© CHIN 2001. All Rights Reserved

India Oaxaqueña

India Oaxaqueña

Ramón Cano Manilla (1886 - 1974)
Museo Nacional de Arte. INBA. CONACULTA
1928
MEXICO
oil on canvas
© Museo Nacional de Arte. INBA. CONACULTA


Surrounded by luxurious vegetation and in complete harmony with nature, Ramón Cano Manilla paints this rigid, monumental effigy of an aboriginal woman who proudly wears her ornate huipil, embroidered with vegetable and animal motifs emphasizing her idyllic association with her natural surroundings. Although the theme is devoid of narrative meaning, the representational style of India Oaxaqueña is still closely bound up with the "nationalistic" idea of exalting and idealizing the figure of the "Indian" and in viewing indigenous people as the depositories of an intuitive sense. In 1928 this painting earned the painter the gold medal at the Ibero-American exhibition in Seville. By that time a popular and indigenous iconography had been established as synonymous with national art.
Surrounded by luxurious vegetation and in complete harmony with nature, Ramón Cano Manilla paints this rigid, monumental effigy of an aboriginal woman who proudly wears her ornate huipil, embroidered with vegetable and animal motifs emphasizing her idyllic association with her natural surroundings. Although the theme is devoid of narrative meaning, the representational style of India Oaxaqueña is still closely bound up with the "nationalistic" idea of exalting and idealizing the figure of the "Indian" and in viewing indigenous people as the depositories of an intuitive sense. In 1928 this painting earned the painter the gold medal at the Ibero-American exhibition in Seville. By that time a popular and indigenous iconography had been established as synonymous with national art.

© CHIN 2001. All Rights Reserved

La chasse-galerie

La chasse-galerie

Fernand Thifault (? - ?)
Canadian Museum of Civilization
c. 1977
CANADA
house paint on canvas
© Canadian Museum of Civilization


The "chasse galerie" is a traditional Quebec tale—and artist’s subject—whose crux is landscape. A logging crew working in the woods long to go home to celebrate New Year’s Eve. They make a pact with the Devil for a round trip in a flying canoe. On their return, one of the men breaks the spell by touching the crucifix on one of the village church steeples they fly over. The canoe crashes into the trees. The artist here has personalized his depiction of the narrative and its eerie landscape by giving the figures the faces of people in his community.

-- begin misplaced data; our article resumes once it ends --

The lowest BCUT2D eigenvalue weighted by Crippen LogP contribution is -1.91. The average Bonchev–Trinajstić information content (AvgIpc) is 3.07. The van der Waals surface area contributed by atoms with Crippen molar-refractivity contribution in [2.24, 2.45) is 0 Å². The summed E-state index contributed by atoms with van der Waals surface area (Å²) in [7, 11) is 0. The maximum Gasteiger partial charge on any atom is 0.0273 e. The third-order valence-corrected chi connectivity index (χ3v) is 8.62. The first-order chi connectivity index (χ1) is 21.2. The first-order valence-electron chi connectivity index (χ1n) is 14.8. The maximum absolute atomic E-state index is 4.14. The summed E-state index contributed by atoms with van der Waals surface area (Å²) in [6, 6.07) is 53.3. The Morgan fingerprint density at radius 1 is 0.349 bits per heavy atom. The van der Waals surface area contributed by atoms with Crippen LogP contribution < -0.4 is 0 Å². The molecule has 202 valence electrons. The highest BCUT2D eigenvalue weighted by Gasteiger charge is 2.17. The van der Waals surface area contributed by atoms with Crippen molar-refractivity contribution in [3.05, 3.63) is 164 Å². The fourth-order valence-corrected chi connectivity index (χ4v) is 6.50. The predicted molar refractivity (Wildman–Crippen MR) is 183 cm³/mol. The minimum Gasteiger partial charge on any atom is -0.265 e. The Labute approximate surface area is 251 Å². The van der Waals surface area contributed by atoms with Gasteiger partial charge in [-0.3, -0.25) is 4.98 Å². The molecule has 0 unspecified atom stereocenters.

The "chasse galerie" is a traditional Quebec tale—and artist’s subject—whose crux is landscape. A logging crew working in the woods long to go home to celebrate New Year’s Eve. They make a pact with the Devil for a round trip in a flying canoe. On their return, one of the men breaks the spell by touching the crucifix on one of the village church steeples they fly over. The canoe crashes into the trees. The artist here has personalized his depiction of the narrative and its eerie landscape by giving the figures the faces of people in his community.

© CHIN 2001. All Rights Reserved

In the Spring

In the Spring

Grant Wood (1891 - 1942)
Smithsonian American Art Museum, Gift of Frank McClure
1939
UNITED STATES
lithograph on paper
22.80 X 30.40 cm
© Smithsonian American Art Museum


After several years of study in Europe, Grant Wood returned to his native Iowa to create art that celebrated the Midwest. He applied his exceptional talent for simplification and design to make these plowed fields and tidy farmhouses reflect the order and harmony Wood discovered on his return to the U.S. heartland.
After several years of study in Europe, Grant Wood returned to his native Iowa to create art that celebrated the Midwest. He applied his exceptional talent for simplification and design to make these plowed fields and tidy farmhouses reflect the order and harmony Wood discovered on his return to the U.S. heartland.

© CHIN 2001. All Rights Reserved

Learning Objectives

The learner will:

  • Understand and recognize that art reflects the history and culture in which it was created
  • Be conscious of the emotional impact that is caused and shaped by a work of art
  • Glean information about time, place, and humanity from studying a work of art
  • Compare and contrast landscape art among North American countries